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Annu Rev Psychol. 1989;40:191-225.

Brain dopamine and reward.

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1
Department of Psychology, Concordia University, Montreal, Canada.

Abstract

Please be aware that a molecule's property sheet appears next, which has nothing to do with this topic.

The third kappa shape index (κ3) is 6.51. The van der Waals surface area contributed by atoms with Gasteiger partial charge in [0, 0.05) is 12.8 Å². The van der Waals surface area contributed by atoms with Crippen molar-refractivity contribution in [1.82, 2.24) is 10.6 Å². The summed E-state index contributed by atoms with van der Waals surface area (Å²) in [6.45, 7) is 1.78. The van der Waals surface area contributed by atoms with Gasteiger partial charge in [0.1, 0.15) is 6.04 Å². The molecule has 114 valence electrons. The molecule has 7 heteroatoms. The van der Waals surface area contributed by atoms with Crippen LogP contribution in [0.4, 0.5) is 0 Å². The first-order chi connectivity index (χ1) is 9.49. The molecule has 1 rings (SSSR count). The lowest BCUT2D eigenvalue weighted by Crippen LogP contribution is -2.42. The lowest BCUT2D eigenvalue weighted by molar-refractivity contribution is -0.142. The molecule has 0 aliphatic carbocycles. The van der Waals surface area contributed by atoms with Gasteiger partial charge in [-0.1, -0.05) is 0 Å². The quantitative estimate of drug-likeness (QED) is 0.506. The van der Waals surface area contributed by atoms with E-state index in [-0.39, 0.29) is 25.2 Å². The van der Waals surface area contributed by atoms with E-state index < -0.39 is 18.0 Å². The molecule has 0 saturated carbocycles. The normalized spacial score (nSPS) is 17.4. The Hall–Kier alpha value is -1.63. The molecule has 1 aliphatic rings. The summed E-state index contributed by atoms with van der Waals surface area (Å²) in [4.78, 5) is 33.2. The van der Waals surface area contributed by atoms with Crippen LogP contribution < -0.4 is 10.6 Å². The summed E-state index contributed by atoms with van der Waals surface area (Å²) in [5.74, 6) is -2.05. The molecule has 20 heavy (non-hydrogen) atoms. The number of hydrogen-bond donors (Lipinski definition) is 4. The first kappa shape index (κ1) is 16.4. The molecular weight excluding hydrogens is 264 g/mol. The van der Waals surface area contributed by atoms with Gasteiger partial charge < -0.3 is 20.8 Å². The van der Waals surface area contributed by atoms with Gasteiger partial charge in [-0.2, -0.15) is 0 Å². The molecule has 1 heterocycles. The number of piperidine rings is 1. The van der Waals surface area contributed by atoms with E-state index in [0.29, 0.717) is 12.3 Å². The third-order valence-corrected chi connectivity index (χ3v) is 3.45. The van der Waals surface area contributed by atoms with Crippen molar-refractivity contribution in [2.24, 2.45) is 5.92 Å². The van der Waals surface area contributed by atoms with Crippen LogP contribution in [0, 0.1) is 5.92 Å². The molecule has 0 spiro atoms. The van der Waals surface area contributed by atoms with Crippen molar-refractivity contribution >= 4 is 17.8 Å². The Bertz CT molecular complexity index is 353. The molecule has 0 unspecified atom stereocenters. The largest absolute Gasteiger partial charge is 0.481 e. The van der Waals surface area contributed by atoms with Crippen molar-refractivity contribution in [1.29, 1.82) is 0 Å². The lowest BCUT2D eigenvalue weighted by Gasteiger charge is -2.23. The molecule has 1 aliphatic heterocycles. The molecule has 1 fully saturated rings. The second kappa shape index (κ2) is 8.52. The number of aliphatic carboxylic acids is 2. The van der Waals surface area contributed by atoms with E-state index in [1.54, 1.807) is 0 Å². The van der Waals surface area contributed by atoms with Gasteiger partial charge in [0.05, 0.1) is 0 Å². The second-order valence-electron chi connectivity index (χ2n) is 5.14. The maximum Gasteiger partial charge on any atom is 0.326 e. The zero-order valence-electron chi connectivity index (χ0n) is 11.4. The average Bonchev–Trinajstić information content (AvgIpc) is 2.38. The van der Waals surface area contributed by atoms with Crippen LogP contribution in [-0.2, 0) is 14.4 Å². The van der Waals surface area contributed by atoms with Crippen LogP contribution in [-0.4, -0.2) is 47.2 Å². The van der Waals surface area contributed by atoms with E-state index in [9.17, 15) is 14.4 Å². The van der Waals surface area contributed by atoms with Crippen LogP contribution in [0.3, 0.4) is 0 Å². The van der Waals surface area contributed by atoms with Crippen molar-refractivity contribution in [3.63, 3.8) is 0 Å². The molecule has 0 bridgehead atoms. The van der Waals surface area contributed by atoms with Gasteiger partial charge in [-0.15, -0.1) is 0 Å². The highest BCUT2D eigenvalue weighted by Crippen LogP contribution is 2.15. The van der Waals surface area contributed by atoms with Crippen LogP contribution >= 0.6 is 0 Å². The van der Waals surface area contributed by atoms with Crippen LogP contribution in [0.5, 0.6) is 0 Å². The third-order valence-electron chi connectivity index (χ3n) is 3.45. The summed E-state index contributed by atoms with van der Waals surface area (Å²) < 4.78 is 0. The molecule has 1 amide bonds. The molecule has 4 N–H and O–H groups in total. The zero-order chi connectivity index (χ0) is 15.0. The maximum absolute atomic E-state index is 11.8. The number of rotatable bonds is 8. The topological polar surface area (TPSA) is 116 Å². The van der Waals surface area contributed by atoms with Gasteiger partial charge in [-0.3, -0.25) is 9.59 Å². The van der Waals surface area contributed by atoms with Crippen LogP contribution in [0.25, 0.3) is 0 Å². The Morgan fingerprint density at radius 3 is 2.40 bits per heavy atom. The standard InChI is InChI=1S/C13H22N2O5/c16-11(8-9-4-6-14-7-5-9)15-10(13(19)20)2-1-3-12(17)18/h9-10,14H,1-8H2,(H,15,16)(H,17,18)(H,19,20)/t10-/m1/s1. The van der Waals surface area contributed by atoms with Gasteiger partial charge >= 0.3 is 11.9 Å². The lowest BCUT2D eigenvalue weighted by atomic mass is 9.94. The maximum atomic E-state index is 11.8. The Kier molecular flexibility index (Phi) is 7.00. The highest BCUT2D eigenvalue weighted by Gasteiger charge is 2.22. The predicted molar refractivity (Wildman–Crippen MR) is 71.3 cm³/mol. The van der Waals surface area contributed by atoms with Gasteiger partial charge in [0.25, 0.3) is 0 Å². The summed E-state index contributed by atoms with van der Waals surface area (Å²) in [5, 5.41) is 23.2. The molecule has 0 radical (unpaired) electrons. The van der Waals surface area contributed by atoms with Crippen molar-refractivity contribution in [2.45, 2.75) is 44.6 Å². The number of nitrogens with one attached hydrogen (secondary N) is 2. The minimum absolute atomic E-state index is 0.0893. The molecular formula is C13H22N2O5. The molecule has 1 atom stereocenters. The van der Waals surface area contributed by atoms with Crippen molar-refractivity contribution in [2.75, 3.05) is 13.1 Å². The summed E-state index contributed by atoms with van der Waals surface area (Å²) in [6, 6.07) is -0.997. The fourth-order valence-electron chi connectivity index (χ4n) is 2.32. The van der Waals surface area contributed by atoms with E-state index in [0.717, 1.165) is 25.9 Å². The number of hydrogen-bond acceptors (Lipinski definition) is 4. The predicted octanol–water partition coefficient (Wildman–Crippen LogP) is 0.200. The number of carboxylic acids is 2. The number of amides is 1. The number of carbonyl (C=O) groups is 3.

While the evidence is strong that dopamine plays some fundamental and special role in the rewarding effects of brain stimulation, psychomotor stimulants, opiates, and food, the exact nature of that role is not clear. One thing is clear: Dopamine is not the only reward transmitter, and dopaminergic neurons are not the final common path for all rewards. Dopamine antagonists and lesions of the dopamine systems appear to spare the rewarding effects of nucleus accumbens and frontal cortex brain stimulation (Simon et al 1979) and certainly spare the rewarding effects of apomorphine (Roberts & Vickers 1988). It is clear that reward circuitry is multisynaptic, and since dopamine cells do not send axons to each other or receive axons from each other, dopamine can at best serve as but a single link in this circuitry. If dopamine is not a final common path for all rewards, could it be an intermediate common path for most rewards? Some workers have argued against such a view, but at present they must do so on incomplete evidence. For example, Phillips (1984) has argued that there must be multiple reward systems, functionally independent and organized in parallel with one another. His primary evidence, however, is the fact that brain stimulation is rewarding at different levels of the nervous system. As we have seen in the case of midline mesencephalic stimulation, the location of the electrode tip in relation to the dopamine cells and fibers tells us little about the role of dopamine in brain stimulation reward. It seems clear that the ventral tegmental dopamine system plays a critical role in midline mesencephalic reward, despite the distance from the electrode tip to the dopamine cells where morphine causes its dopamine-dependent facilitory effects or to the dopamine terminals where low-dose neuroleptics presumably cause theirs. Until pharmacological challenge has been extended to the cases discussed by Phillips, we can only speculate as to the role of dopamine in each of those cases. In the cases where pharmacological challenge has been examined, only nucleus accumbens and frontal cortex have been found to have dopamine-independent reward sites. It is not consistent with the dopamine hypothesis that dopamine-independent reward sites should exist in these areas, since any reward signals carried to nucleus accumbens or frontal cortex by dopamine fibers would-unless we are to believe that reward "happens" at these sites-have to be carried to the next stage of the circuit by nondopaminergic fibers (there are no dopaminergic cell bodies in any of the dopamine terminal areas).(ABSTRACT TRUNCATED AT 400 WORDS).

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